April 23 2014

12:00 LSB 2320

Marcus Roper
Department of Mathematics, University of California, Los Angeles

Myco-fluidics: Mushroom Winds and Commuting on Fungal Freeways Myco-fluidics: Mushroom Winds and Commuting on Fungal Freeways


Familiar species; humans, mammals, fish, reptiles and plants represent only a razor’s edge of the Earth’s immense biodiversity. Most of the Earth’s multicellular species lie buried in soil, inside of plants, and in the undergrowth, and include millions of unknown species, almost half of which are thought to be fungi. Part of the amazing success of fungi may be the elegant solutions that they have evolved to the problems of dispersing, growing and adapting to changing environments. I will describe our efforts to use both math modeling and experiments to discover some of these solutions. I will focus on (i) how internal flows within the network of fungal cells are organized to avoid the problems of congestion that make commuting on human highways so frustrating and (ii) how mushrooms actively manipulate their own spore dispersal by generating convective winds.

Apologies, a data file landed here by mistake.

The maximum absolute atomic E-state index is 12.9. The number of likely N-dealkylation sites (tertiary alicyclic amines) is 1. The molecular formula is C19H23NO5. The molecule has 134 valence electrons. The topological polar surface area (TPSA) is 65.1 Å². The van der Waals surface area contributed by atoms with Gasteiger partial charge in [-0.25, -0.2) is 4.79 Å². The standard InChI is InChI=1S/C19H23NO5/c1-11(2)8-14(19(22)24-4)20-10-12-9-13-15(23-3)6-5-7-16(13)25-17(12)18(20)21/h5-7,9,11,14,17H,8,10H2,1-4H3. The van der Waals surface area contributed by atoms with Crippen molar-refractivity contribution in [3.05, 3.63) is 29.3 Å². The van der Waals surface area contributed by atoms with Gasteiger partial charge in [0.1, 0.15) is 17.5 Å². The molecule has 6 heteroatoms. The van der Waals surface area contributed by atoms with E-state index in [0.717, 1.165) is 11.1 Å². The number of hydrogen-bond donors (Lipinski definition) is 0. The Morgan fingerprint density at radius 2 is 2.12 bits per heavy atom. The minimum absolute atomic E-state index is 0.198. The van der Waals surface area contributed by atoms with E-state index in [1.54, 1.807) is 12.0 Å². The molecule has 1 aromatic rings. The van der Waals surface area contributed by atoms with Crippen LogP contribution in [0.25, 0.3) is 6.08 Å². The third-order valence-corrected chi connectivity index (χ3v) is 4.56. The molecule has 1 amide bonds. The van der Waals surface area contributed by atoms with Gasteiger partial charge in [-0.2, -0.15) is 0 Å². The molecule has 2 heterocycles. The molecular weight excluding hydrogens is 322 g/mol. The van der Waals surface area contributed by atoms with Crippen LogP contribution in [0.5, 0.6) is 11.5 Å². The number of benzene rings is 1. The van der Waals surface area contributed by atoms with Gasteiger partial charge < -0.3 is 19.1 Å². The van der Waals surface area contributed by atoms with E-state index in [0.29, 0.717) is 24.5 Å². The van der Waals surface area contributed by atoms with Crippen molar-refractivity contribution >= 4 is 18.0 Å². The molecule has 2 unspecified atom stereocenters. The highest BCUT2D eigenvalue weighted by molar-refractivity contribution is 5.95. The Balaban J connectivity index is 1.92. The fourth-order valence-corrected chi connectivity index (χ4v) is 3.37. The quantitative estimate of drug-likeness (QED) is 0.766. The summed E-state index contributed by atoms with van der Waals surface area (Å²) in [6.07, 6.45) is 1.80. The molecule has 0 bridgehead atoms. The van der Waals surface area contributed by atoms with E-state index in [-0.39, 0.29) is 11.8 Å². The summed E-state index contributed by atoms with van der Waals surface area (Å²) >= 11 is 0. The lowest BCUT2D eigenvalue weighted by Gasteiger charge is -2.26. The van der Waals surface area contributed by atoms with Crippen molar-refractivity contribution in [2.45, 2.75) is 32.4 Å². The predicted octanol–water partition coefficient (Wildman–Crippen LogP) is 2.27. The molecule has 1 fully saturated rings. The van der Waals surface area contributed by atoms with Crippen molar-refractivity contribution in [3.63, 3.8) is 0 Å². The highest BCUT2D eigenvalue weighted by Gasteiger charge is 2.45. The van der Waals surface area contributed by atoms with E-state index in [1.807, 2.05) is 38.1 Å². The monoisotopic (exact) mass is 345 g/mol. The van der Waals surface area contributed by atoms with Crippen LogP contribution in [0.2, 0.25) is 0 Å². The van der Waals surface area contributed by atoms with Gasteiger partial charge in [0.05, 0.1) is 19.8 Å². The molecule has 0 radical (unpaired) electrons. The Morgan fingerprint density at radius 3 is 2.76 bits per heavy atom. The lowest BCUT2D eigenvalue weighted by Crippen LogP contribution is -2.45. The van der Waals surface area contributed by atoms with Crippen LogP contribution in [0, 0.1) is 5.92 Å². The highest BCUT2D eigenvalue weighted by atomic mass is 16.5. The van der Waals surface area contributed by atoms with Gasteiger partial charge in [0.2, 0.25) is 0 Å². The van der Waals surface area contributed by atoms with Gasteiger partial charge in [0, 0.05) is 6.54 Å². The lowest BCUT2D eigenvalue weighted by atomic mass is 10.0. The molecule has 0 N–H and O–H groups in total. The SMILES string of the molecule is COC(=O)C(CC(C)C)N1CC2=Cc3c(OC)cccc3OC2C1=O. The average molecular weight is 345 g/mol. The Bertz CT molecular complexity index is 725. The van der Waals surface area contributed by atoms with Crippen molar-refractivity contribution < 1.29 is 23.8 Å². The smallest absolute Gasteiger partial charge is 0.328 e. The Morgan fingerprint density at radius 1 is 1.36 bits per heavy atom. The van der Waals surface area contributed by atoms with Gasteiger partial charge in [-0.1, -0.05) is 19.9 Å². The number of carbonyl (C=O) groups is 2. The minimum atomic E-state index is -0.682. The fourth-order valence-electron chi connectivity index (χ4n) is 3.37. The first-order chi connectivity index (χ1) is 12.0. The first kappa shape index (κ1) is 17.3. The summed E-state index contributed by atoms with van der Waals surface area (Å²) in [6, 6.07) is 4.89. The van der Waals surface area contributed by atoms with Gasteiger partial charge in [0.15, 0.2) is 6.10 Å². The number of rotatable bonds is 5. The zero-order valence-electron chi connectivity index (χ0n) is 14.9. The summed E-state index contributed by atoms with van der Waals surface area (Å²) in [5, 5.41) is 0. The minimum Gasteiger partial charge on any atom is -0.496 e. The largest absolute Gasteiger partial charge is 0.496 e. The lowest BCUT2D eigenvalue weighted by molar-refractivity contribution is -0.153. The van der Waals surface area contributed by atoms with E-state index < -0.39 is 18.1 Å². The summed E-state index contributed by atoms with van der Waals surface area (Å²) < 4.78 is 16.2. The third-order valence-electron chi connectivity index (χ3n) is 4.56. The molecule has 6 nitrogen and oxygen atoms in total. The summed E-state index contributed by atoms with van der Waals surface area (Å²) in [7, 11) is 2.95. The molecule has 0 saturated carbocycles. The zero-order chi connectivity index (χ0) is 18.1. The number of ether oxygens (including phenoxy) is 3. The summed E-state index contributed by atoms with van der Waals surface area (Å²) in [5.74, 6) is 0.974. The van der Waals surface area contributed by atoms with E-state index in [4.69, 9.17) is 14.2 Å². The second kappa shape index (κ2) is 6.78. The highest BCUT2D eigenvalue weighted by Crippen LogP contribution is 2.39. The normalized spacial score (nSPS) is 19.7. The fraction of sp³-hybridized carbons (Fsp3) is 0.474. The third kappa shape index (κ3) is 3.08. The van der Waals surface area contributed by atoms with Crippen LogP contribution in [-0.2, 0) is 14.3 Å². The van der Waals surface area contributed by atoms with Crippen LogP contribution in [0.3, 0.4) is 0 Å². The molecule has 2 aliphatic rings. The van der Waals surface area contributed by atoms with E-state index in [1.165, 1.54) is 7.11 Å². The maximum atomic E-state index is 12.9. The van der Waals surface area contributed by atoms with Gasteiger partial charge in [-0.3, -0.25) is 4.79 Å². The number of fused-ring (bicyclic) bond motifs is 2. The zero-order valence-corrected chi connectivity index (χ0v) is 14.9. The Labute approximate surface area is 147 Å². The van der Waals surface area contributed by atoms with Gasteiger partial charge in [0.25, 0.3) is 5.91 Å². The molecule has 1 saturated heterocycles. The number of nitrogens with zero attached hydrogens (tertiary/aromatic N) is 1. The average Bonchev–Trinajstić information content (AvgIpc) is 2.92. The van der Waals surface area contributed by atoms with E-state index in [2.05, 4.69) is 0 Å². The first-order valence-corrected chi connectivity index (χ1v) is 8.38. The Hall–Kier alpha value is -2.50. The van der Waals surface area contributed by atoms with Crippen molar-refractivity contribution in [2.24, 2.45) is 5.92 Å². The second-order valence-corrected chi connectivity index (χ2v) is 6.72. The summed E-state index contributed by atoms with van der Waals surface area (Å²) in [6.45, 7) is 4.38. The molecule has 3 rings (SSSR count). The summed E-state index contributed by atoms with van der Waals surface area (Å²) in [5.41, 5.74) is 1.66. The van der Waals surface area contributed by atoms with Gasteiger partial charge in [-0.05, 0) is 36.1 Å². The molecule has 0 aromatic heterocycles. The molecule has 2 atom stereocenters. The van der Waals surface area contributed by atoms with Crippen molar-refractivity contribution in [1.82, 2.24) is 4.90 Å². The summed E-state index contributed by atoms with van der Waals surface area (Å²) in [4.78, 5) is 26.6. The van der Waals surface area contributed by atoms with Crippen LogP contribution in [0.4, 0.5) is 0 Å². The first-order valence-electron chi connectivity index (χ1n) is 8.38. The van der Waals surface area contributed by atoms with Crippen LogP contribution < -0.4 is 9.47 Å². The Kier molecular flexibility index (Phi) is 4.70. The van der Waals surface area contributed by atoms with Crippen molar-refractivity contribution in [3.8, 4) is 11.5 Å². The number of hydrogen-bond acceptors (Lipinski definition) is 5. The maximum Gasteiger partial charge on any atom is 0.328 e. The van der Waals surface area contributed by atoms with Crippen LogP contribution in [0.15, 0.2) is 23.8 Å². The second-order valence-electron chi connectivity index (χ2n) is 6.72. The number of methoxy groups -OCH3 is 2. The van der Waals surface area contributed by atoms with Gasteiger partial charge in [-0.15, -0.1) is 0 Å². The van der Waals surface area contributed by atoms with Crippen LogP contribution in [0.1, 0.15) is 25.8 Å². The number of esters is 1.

this is idtest: